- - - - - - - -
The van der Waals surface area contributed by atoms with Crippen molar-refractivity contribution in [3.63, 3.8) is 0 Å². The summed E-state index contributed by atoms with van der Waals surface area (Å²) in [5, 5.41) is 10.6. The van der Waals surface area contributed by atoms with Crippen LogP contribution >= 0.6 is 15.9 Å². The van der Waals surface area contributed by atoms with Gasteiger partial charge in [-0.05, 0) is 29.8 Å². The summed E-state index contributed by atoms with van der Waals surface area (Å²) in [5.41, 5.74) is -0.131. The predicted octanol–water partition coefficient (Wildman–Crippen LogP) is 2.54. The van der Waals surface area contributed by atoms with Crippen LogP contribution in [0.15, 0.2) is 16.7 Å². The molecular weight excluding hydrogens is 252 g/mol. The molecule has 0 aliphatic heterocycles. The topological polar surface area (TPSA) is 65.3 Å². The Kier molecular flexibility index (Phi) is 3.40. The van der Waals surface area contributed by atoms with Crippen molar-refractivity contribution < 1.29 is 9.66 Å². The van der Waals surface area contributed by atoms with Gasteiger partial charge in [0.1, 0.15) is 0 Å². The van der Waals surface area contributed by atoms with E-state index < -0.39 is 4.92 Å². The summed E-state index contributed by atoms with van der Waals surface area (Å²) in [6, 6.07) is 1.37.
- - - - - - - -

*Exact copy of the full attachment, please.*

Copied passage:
The van der Waals surface area contributed by atoms with Crippen molar-refractivity contribution in [3.63, 3.8) is 0 Å². The summed E-state index contributed by atoms with van der Waals surface area (Å²) in [5, 5.41) is 10.6. The van der Waals surface area contributed by atoms with Crippen LogP contribution >= 0.6 is 15.9 Å². The van der Waals surface area contributed by atoms with Gasteiger partial charge in [-0.05, 0) is 29.8 Å². The summed E-state index contributed by atoms with van der Waals surface area (Å²) in [5.41, 5.74) is -0.131. The predicted octanol–water partition coefficient (Wildman–Crippen LogP) is 2.54. The van der Waals surface area contributed by atoms with Crippen LogP contribution in [0.15, 0.2) is 16.7 Å². The molecular weight excluding hydrogens is 252 g/mol. The molecule has 0 aliphatic heterocycles. The topological polar surface area (TPSA) is 65.3 Å². The Kier molecular flexibility index (Phi) is 3.40. The van der Waals surface area contributed by atoms with Crippen molar-refractivity contribution < 1.29 is 9.66 Å². The van der Waals surface area contributed by atoms with Gasteiger partial charge in [0.1, 0.15) is 0 Å². The van der Waals surface area contributed by atoms with E-state index < -0.39 is 4.92 Å². The summed E-state index contributed by atoms with van der Waals surface area (Å²) in [6, 6.07) is 1.37.